A bridge was built spanning the Fitzroy River in 1882, and a year later in September 1883, the North Rockhampton Borough was proclaimed. North Rockhampton had a somewhat unhappy 36-year existence—its small population and location opposite the stronger and wealthier Rockhampton borough made comparisons inevitable and development of its own identity almost impossible. In 1919, it was described as a "small and straggling hamlet". Nevertheless, it was able to get a loan to construct a Municipal Chambers in 1885, which was completed in December of that year. The town clerk's arrest for embezzlement in 1890 marked the beginning of a period of difficulties characterised by disputes with the surrounding Gogango Divisional Board over road construction, and internal conflict between members of council, in which the Queensland Government was often requested to intervene. It did not have a reliable water supply and at the time of its amalgamation was still trying to raise funds for a dam.[14]

The Fitzroy Division was proclaimed on 6 April 1899 out of the southern part of Gogango. With the passage of the Local Authorities Act 1902, Rockhampton became one of three former municipalities, alongside Brisbane and Townsville, to become a City on 31 March 1903, while North Rockhampton and Mount Morgan became Towns and the divisions of Gogango and Fitzroy became Shires. Gogango was renamed Livingstone on 8 August 1903.

The State Government became concerned in 1918 after both the City of Rockhampton and Town of North Rockhampton councils proposed separate water infrastructure projects. On Saturday 25 January 1919, an amalgamation referendum held in North Rockhampton passed with 884 of the 1,029 votes cast in favour. On 15 March 1919, elections for the new four-ward council with 11 councillors took place, with their first meeting being held five days later. North Rockhampton's chambers, located in Stapleton Park, North Rockhampton, became a Main Roads office for about four decades, and eventually was restored and, since 1985, has been the home of Rockhampton and District Historical Society.

Wards were abolished at some point and were not reintroduced until 1982, when the council was restructured with 10 divisions each electing one councillor, plus a mayor elected by the entire City. On 1 July 1984, the City grew northwards by annexing Parkhurst, where its water treatment facility was being constructed, from the Shire of Livingstone. The council tried on several occasions to expand further into the Livingstone and Fitzroy areas, but a referendum in Fitzroy on 9 February 1991 was opposed by 83% of valid votes cast.

In July 2007, the Local Government Reform Commission released a report making recommendations for statewide reform of local government boundaries, and recommended that the four areas of Rockhampton, Fitzroy, Livingstone and Mount Morgan amalgamate, due to a community of interest centred upon Rockhampton. The very weak sustainability rating given to the Shire of Mount Morgan was of particular concern.[15] On 15 March 2008, the City and Shires formally ceased to exist, and elections were held on the same day to elect councillors and a mayor to the Regional Council.

In 2012, a proposal was made to de-amalgamate the Shire of Livingstone from the Rockhampton Region.[16] On 9 March 2013, the citizens of the former Livingstone shire voted in a referendum to de-amalgamate. The Shire of Livingstone was re-established on 1 January 2014.[17][18]

Wards and elections[edit]

The Council consists of a Mayor and seven Councillors. The Mayor is elected by the public, and the Councillors are elected from ten single member divisions using an optional preferential voting system. Elections are held every four years.

Suburbs and towns[edit]

Rockhampton region
Mount Morgan
Other areas

Population[edit]

The populations given relate to the component entities prior to 2008. The next census, due in 2011, will be the first for the new Region.

Year Total Region Rockhampton Livingstone Fitzroy Mt Morgan
1933 44,501 29,369 6,472 4,256 4,404
1947 50,167 34,988 6,452 3,773 4,954
1954 56,315 40,670 7,031 3,554 5,060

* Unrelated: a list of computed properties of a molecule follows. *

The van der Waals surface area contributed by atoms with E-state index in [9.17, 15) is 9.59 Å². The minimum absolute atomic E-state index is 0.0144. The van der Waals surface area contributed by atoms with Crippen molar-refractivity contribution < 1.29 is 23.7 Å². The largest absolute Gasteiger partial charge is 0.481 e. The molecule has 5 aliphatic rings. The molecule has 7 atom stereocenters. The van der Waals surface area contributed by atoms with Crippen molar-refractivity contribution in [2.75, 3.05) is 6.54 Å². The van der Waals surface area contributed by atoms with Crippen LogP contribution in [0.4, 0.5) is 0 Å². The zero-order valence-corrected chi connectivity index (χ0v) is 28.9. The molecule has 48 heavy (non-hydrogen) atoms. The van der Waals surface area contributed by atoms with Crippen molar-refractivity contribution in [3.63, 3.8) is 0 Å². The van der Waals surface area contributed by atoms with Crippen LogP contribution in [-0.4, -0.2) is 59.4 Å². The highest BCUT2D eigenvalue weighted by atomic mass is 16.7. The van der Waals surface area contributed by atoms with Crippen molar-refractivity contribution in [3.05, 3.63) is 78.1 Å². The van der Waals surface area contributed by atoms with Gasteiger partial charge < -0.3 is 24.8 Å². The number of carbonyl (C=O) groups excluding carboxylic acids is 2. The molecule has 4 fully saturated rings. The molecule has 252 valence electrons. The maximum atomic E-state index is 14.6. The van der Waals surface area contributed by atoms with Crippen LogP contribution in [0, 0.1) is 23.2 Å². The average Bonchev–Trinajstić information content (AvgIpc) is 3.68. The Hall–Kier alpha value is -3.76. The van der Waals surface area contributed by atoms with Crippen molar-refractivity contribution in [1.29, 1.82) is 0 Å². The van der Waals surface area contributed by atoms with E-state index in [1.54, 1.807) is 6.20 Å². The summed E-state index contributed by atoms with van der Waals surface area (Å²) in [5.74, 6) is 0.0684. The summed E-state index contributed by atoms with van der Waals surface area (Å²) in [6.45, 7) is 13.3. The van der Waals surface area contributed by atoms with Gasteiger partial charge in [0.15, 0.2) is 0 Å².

1961 59,895 44,128 7,320 3,576 4,871
1966 61,874 46,083 7,780 3,590 4,421
1971 66,160 49,164 9,595 3,434 3,967
1976 69,675 51,133 11,634 3,441 3,467
1981 75,875 52,383 15,711 4,645 3,136
1986 82,142 56,742 15,886 6,406 3,108
1991 89,868 59,394 19,334 8,047 3,093
1996 96,885 59,732 24,796 9,499 2,858
2001 97,728 58,382 27,017 9,553 2,776
2006 102,048 59,943 28,870 10,310 2,925

Council facilities[edit]

The council owns six business units which are city-owned enterprises managed on commercial lines:

References[edit]

  1. ^ Australian Bureau of Statistics (31 March 2011). "Regional Population Growth, Australia, 2009–10". Retrieved 11 June 2011. 
  2. ^ http://www.rockhamptonregion.qld.gov.au/Your_Community/Council_Venues_and_Attractions/Rockhampton_Zoo/
  3. ^ http://www.rockhamptonartgallery.com.au/About_Us/History
  4. ^ http://www.rockhamptonregion.qld.gov.au/Your_Community/Council_Venues_and_Attractions/Rockhampton_Heritage_Village
  5. ^ http://www.rockhamptonregion.qld.gov.au/Your_Community/Council_Venues_and_Attractions/Archer_Park_Rail_Museum
  6. ^ http://www.rockhamptonregion.qld.gov.au/Your_Community/Council_Venues_and_Attractions/Mount_Morgan_Railway_Museum
  7. ^ http://www.rockhamptonregion.qld.gov.au/Your_Community/Parks_Gardens_and_Recreation/Parks_and_Gardens/Rockhampton_Botanic_Gardens
  8. ^ http://www.rockhamptonregion.qld.gov.au/Your_Community/Parks_Gardens_and_Recreation/Parks_and_Gardens/Rockhampton_Kershaw_Gardens
  9. ^ http://www.abc.net.au/news/2015-04-02/rockhampton-park-closed-after-cyclone-marcia-damage/6367434
  10. ^ http://www.queenslandholidays.com.au/things-to-see-and-do/mount-archer-national-park/index.cfm
  11. ^ http://www.nprsr.qld.gov.au/parks/mount-archer/about.html
  12. ^ 22 Vic No. 13 (Imp), assented 27 October 1858
  13. ^ McDonald, Lorna (1995). Rockhampton : a history of city and district. Rockhampton City Council. pp. 108–109. ISBN 0-9599897-3-0. 
  14. ^ "North Rockhampton Borough Chambers (entry 601370)". Queensland Heritage Register. Queensland Heritage Council. Retrieved 20 April 2008. 
  15. ^ Queensland Local Government Reform Commission (July 2007). Report of the Local Government Reform Commission (PDF) 2. pp. 273–278. ISBN 1-921057-11-4. Retrieved 3 June 2010. 
  16. ^ "Capricorn Coast Regional Council & Rockhampton Regional Council: a Partnership Approach for Sound Regional Governance: Unity and strength with community of interest representation: De-amalgamation Submission to the Queensland Boundary Commissioner August 2012" (PDF). Retrieved 14 August 2013. 
  17. ^ "De-amalgamation". Queensland Government. Retrieved 14 August 2013. 
  18. ^ "Local Government (De-amalgamation Implementation) Regulation 2013" (PDF). Local Government Act 2009. Queensland Government. Retrieved 14 August 2013. 

Coordinates: 23°22′29.97″S 150°30′42.02″E / 23.3749917°S 150.5116722°E / -23.3749917; 150.5116722